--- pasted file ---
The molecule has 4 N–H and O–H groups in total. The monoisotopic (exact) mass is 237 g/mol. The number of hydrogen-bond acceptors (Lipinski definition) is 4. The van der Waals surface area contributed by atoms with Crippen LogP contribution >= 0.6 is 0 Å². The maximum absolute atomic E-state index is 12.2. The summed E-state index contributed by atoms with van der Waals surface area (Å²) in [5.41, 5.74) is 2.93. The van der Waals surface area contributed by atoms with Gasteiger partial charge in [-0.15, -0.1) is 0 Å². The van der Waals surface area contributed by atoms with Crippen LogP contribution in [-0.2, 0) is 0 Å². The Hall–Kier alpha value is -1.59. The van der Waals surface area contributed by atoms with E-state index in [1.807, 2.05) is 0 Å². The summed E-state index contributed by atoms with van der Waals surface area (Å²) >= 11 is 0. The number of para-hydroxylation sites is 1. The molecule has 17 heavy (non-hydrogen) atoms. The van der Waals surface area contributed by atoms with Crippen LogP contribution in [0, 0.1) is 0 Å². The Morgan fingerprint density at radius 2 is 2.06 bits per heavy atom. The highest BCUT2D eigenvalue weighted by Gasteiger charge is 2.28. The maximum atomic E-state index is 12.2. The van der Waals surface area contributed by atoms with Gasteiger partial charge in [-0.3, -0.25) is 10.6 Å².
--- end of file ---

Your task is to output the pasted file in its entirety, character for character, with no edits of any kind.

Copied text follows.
The molecule has 4 N–H and O–H groups in total. The monoisotopic (exact) mass is 237 g/mol. The number of hydrogen-bond acceptors (Lipinski definition) is 4. The van der Waals surface area contributed by atoms with Crippen LogP contribution >= 0.6 is 0 Å². The maximum absolute atomic E-state index is 12.2. The summed E-state index contributed by atoms with van der Waals surface area (Å²) in [5.41, 5.74) is 2.93. The van der Waals surface area contributed by atoms with Gasteiger partial charge in [-0.15, -0.1) is 0 Å². The van der Waals surface area contributed by atoms with Crippen LogP contribution in [-0.2, 0) is 0 Å². The Hall–Kier alpha value is -1.59. The van der Waals surface area contributed by atoms with E-state index in [1.807, 2.05) is 0 Å². The summed E-state index contributed by atoms with van der Waals surface area (Å²) >= 11 is 0. The number of para-hydroxylation sites is 1. The molecule has 17 heavy (non-hydrogen) atoms. The van der Waals surface area contributed by atoms with Crippen LogP contribution in [0, 0.1) is 0 Å². The Morgan fingerprint density at radius 2 is 2.06 bits per heavy atom. The highest BCUT2D eigenvalue weighted by Gasteiger charge is 2.28. The maximum atomic E-state index is 12.2. The van der Waals surface area contributed by atoms with Gasteiger partial charge in [-0.3, -0.25) is 10.6 Å².